When she was eight years old, Ursula Koering's (1921-1976) parents sent her to the Philadelphia College of Art to take weekend art classes. She continued through her teen years, matriculating as a full-time student at the College upon her high school graduation.
When she left the College of Art, she looked for illustration work -- even though her degree had been in sculpture. In the post-war period, she drew for children's magazines and books. She may be best known for the THE FIRST BOOK OF series (THE FIRST BOOK OF INDIANS, THE FIRST BOOK OF NEGROES, etc.).
Later in life, she did secure a job with The Franklin Mint, and she was able to apply her sculpture skills.
Here are some of her drawings for THE TROLLEY CAR FAMILY by Eleanor Clymer. It's copyright 1947. These scan are from the Scholastic edition, fifth printing (September, 1962). The story is about Pa Parker, who has just lost his job at the trolley car company. The company is switching to busses, you see, and, so, Mr. Parker is out of a job. The family must downsize, so they get an old trolley car destined for the scrap yard and use that for their house.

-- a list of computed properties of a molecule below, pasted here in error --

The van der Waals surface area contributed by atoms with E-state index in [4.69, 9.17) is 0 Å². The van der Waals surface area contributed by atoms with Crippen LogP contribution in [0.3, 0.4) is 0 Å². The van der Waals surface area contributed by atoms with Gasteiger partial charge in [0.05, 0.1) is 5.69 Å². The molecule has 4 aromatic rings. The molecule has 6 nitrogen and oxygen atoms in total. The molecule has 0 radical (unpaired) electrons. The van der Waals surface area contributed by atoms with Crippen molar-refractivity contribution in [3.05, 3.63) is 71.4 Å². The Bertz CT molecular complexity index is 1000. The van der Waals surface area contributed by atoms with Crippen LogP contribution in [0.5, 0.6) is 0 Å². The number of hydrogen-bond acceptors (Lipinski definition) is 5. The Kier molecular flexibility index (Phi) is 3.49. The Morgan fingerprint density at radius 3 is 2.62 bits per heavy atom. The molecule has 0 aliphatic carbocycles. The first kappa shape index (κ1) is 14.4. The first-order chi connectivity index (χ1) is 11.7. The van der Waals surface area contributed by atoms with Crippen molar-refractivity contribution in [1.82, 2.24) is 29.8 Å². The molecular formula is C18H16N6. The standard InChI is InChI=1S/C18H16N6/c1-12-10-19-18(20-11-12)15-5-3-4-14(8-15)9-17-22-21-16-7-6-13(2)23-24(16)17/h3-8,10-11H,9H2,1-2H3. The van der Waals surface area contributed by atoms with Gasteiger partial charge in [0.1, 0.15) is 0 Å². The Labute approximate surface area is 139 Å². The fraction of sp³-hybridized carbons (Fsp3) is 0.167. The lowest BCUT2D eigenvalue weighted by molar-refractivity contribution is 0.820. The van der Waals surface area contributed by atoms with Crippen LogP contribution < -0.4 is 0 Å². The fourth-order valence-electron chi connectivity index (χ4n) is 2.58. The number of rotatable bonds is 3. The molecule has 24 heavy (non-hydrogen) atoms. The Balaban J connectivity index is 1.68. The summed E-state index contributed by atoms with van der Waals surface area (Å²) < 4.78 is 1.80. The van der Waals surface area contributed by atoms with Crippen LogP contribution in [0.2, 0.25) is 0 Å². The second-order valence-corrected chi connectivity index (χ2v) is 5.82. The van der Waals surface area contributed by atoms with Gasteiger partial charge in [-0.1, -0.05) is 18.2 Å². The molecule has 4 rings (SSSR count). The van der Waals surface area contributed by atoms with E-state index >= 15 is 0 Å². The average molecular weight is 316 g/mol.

"It's the end of the line for the trolley car, but it's a beginning of fun and adventure for the trolley car family."
No word on why good ol' Pa Parker can't just up and drive a bus. But then Parkers wouldn't have to move into an old trolley car, and, of course, then there wouldn't be this popular (five printings at least!) book.
What drew me to the book was Ms. Koering's penmanship. Her ease with shading and crosshatching --and the liveliness of her line.
Ariel Winter's "We Too Were Children, Mr. Barrie" blog has a wonderful profile of Ursula Koering.
The trolley-as-home floor plan is mesmerizing. I would have gotten into this as a kid.
Promo text from the back of the book:
"Something is wrong. Cranky Mr. Jefferson is sure of it. Those noisy Parker children next door are much too quiet.
"Something is wrong at the Parker home. Pa Parker has just lost his job. Pa has been driving a trolley car for years. Now the trolley car company is changing to busses. Drive a new-fangled bus? Not Pa Parker! No wonder all the Parkers are worried.
"But if Pa doesn’t have a job, he does have a trolley car. And what could be more sensible than living in the trolley ‘til Pa gets another job. So off they go — Ma and Pa Parker, Sally, Bill, George and Little Peter — and of all people, cranky Mr. Jefferson too. Bouncing and bumping on the trolley tracks, they park their new home at the last stop. It’s the end of the line for the trolley car, but it’s the beginning of fun and adventure for the trolley car family."